The Motley Fool Discussion Boards
Investing/Strategies / Bonds & Fixed Income Investments
|Subject: Re: Worst case for bond funds||Date: 5/22/2013 8:59 PM|
|Author: StuyvesantGrad70||Number: 34963 of 36040|
Unfortunately your principal might not have the same amount of buying power because of inflation.
Might? Has there ever been an appreciable period of time in which this wasn't true?
Following the Panic of 1837: which was spurred by all banks' insistence on accepting payments in either silver or gold coinage alone, the US economy decreased by almost 30%.
The Great Deflation: From 1870-1890 there was a drastic decline in the prices of goods, raw materials, labor and services throughout US. The cause of this deflationary period is attributed to the return to gold standard post Civil War. From 1876-79, the price level fell on average almost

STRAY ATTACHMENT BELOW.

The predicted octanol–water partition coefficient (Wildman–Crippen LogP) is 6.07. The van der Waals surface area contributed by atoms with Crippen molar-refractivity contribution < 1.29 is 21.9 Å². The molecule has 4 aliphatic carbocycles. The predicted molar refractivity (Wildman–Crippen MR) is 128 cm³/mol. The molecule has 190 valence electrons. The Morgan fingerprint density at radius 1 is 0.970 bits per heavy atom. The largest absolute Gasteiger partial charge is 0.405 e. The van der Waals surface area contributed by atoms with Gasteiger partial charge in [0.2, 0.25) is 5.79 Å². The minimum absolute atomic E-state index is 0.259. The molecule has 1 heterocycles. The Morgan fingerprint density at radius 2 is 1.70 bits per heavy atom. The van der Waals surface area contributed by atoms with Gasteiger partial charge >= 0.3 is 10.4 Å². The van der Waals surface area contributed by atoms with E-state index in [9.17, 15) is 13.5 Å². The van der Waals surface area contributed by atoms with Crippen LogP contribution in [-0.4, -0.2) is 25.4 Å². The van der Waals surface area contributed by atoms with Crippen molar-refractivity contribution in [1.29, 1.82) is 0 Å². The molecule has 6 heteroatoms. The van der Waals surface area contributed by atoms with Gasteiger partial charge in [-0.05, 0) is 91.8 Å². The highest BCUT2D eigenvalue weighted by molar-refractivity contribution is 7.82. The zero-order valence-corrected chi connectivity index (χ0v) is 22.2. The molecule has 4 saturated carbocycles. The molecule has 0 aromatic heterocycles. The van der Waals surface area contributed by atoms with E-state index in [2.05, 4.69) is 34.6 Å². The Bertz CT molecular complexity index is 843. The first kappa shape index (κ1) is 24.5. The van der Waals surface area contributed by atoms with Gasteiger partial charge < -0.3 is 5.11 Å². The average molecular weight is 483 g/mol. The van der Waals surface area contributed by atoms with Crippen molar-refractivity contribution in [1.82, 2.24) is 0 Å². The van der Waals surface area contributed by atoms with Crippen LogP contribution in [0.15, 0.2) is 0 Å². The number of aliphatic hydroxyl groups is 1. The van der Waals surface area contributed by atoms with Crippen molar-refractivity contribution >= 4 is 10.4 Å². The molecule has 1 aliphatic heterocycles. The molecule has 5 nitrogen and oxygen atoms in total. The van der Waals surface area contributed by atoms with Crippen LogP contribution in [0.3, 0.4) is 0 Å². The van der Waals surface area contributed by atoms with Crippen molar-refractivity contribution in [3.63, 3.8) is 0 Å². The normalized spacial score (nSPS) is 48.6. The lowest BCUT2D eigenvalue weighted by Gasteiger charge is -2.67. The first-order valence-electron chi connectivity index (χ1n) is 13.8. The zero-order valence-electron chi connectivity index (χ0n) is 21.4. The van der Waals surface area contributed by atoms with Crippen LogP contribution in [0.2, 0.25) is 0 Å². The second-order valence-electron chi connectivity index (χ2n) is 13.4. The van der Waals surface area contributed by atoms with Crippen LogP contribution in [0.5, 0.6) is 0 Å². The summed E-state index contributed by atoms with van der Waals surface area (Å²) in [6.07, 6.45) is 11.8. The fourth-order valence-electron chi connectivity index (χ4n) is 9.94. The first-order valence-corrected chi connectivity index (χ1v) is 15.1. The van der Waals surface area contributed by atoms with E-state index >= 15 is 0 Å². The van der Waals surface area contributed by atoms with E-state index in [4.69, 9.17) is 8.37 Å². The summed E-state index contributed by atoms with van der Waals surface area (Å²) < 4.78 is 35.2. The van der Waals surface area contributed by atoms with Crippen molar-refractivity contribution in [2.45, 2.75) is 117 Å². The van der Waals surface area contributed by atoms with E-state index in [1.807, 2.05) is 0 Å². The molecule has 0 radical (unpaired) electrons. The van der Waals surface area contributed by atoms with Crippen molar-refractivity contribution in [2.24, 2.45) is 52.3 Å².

5 percent per year.
The Great Depression:
Years when the CPI was negative:
1926 -1.5 percent
1927 -2.1 percent
1928 -1 percent
1930 -6 percent
1931 -9.5 percent
1932 -10.3 percent
1938 -2.8 percent
1939 -0.5 percent
Other years when the CPI was negative
1949 -1.8 percent
1954 -0.5 percent
Source: Ibbotson Associates http://www.azcentral.com/news/articles/2008/11/24/20081124bi...
|Copyright 1996-2017 trademark and the "Fool" logo is a trademark of The Motley Fool, Inc. Contact Us|